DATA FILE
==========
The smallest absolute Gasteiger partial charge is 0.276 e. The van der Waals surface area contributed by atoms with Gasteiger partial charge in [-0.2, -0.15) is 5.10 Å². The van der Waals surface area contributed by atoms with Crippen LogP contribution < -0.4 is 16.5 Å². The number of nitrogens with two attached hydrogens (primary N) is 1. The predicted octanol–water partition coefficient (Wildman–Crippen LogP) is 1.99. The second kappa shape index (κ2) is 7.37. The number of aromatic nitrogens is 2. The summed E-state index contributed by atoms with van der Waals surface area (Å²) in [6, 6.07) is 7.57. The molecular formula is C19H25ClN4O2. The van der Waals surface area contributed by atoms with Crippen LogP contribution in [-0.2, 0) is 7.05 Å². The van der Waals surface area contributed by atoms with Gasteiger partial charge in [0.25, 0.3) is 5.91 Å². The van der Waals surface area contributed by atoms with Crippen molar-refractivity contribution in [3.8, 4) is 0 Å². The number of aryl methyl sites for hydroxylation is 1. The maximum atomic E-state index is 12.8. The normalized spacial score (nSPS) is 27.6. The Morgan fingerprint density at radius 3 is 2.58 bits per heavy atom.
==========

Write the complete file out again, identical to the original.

The smallest absolute Gasteiger partial charge is 0.276 e. The van der Waals surface area contributed by atoms with Gasteiger partial charge in [-0.2, -0.15) is 5.10 Å². The van der Waals surface area contributed by atoms with Crippen LogP contribution < -0.4 is 16.5 Å². The number of nitrogens with two attached hydrogens (primary N) is 1. The predicted octanol–water partition coefficient (Wildman–Crippen LogP) is 1.99. The second kappa shape index (κ2) is 7.37. The number of aromatic nitrogens is 2. The summed E-state index contributed by atoms with van der Waals surface area (Å²) in [6, 6.07) is 7.57. The molecular formula is C19H25ClN4O2. The van der Waals surface area contributed by atoms with Crippen LogP contribution in [-0.2, 0) is 7.05 Å². The van der Waals surface area contributed by atoms with Gasteiger partial charge in [0.25, 0.3) is 5.91 Å². The van der Waals surface area contributed by atoms with Crippen molar-refractivity contribution in [3.8, 4) is 0 Å². The number of aryl methyl sites for hydroxylation is 1. The maximum atomic E-state index is 12.8. The normalized spacial score (nSPS) is 27.6. The Morgan fingerprint density at radius 3 is 2.58 bits per heavy atom.